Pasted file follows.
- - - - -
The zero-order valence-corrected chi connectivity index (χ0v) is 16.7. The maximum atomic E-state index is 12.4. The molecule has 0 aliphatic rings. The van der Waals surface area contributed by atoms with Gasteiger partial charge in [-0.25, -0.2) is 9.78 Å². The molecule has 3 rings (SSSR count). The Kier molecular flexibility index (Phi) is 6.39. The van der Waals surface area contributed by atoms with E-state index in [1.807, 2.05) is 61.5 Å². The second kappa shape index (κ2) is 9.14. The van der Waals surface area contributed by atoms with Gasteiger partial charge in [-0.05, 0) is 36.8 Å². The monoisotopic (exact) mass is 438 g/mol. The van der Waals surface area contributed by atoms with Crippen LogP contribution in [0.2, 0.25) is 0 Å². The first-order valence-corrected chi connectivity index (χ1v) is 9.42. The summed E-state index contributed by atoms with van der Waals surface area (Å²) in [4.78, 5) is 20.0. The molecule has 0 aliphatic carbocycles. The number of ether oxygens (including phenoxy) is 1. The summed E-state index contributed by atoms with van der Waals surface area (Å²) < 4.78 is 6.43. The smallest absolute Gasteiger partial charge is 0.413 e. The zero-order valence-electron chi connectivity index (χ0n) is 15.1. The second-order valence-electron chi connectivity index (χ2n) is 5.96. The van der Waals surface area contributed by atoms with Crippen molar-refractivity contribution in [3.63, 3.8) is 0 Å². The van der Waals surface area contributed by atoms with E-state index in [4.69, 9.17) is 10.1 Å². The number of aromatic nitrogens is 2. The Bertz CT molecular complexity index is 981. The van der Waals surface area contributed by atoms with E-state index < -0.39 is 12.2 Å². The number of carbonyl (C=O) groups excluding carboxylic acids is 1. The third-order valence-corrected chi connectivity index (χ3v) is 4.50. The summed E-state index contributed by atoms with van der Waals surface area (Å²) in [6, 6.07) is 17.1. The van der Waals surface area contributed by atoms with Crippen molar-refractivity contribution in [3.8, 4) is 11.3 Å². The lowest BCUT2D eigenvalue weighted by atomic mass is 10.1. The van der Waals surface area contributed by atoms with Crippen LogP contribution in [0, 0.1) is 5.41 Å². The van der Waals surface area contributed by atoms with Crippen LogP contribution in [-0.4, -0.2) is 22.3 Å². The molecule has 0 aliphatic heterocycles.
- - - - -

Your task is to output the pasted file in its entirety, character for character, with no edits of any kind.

The zero-order valence-corrected chi connectivity index (χ0v) is 16.7. The maximum atomic E-state index is 12.4. The molecule has 0 aliphatic rings. The van der Waals surface area contributed by atoms with Gasteiger partial charge in [-0.25, -0.2) is 9.78 Å². The molecule has 3 rings (SSSR count). The Kier molecular flexibility index (Phi) is 6.39. The van der Waals surface area contributed by atoms with E-state index in [1.807, 2.05) is 61.5 Å². The second kappa shape index (κ2) is 9.14. The van der Waals surface area contributed by atoms with Gasteiger partial charge in [-0.05, 0) is 36.8 Å². The monoisotopic (exact) mass is 438 g/mol. The van der Waals surface area contributed by atoms with Crippen LogP contribution in [0.2, 0.25) is 0 Å². The first-order valence-corrected chi connectivity index (χ1v) is 9.42. The summed E-state index contributed by atoms with van der Waals surface area (Å²) in [4.78, 5) is 20.0. The molecule has 0 aliphatic carbocycles. The number of ether oxygens (including phenoxy) is 1. The summed E-state index contributed by atoms with van der Waals surface area (Å²) < 4.78 is 6.43. The smallest absolute Gasteiger partial charge is 0.413 e. The zero-order valence-electron chi connectivity index (χ0n) is 15.1. The second-order valence-electron chi connectivity index (χ2n) is 5.96. The van der Waals surface area contributed by atoms with Crippen molar-refractivity contribution in [3.63, 3.8) is 0 Å². The van der Waals surface area contributed by atoms with E-state index in [4.69, 9.17) is 10.1 Å². The number of aromatic nitrogens is 2. The Bertz CT molecular complexity index is 981. The van der Waals surface area contributed by atoms with E-state index < -0.39 is 12.2 Å². The number of carbonyl (C=O) groups excluding carboxylic acids is 1. The third-order valence-corrected chi connectivity index (χ3v) is 4.50. The summed E-state index contributed by atoms with van der Waals surface area (Å²) in [6, 6.07) is 17.1. The van der Waals surface area contributed by atoms with Crippen molar-refractivity contribution in [3.8, 4) is 11.3 Å². The lowest BCUT2D eigenvalue weighted by atomic mass is 10.1. The van der Waals surface area contributed by atoms with Crippen LogP contribution in [0, 0.1) is 5.41 Å². The van der Waals surface area contributed by atoms with Crippen LogP contribution in [-0.4, -0.2) is 22.3 Å². The molecule has 0 aliphatic heterocycles.